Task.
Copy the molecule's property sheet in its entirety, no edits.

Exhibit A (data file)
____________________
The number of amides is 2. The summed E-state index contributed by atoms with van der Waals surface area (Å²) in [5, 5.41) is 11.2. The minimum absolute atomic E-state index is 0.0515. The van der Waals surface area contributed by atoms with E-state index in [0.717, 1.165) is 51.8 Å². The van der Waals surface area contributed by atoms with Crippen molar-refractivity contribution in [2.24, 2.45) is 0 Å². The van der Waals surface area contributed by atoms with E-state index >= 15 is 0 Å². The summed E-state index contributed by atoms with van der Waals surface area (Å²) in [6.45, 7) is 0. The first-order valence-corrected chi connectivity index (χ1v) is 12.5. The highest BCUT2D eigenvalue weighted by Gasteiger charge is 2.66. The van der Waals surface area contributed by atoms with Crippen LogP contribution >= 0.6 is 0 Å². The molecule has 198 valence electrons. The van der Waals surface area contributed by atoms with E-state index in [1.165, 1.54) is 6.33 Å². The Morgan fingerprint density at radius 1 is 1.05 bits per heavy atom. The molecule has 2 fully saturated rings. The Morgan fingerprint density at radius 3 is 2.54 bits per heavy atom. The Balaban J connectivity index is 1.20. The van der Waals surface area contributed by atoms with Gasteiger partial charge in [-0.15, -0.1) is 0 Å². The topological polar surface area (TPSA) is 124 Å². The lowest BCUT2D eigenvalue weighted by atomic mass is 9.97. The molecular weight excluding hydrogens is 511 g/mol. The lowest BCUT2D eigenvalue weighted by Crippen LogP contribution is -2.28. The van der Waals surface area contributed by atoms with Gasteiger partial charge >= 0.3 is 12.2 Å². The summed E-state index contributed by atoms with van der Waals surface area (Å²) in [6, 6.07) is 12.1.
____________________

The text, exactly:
The number of amides is 2. The summed E-state index contributed by atoms with van der Waals surface area (Å²) in [5, 5.41) is 11.2. The minimum absolute atomic E-state index is 0.0515. The van der Waals surface area contributed by atoms with E-state index in [0.717, 1.165) is 51.8 Å². The van der Waals surface area contributed by atoms with Crippen molar-refractivity contribution in [2.24, 2.45) is 0 Å². The van der Waals surface area contributed by atoms with E-state index >= 15 is 0 Å². The summed E-state index contributed by atoms with van der Waals surface area (Å²) in [6.45, 7) is 0. The first-order valence-corrected chi connectivity index (χ1v) is 12.5. The highest BCUT2D eigenvalue weighted by Gasteiger charge is 2.66. The van der Waals surface area contributed by atoms with Crippen LogP contribution >= 0.6 is 0 Å². The molecule has 198 valence electrons. The van der Waals surface area contributed by atoms with E-state index in [1.165, 1.54) is 6.33 Å². The Morgan fingerprint density at radius 1 is 1.05 bits per heavy atom. The molecule has 2 fully saturated rings. The Morgan fingerprint density at radius 3 is 2.54 bits per heavy atom. The Balaban J connectivity index is 1.20. The van der Waals surface area contributed by atoms with Gasteiger partial charge in [-0.15, -0.1) is 0 Å². The topological polar surface area (TPSA) is 124 Å². The lowest BCUT2D eigenvalue weighted by atomic mass is 9.97. The molecular weight excluding hydrogens is 511 g/mol. The lowest BCUT2D eigenvalue weighted by Crippen LogP contribution is -2.28. The van der Waals surface area contributed by atoms with Gasteiger partial charge >= 0.3 is 12.2 Å². The summed E-state index contributed by atoms with van der Waals surface area (Å²) in [6, 6.07) is 12.1.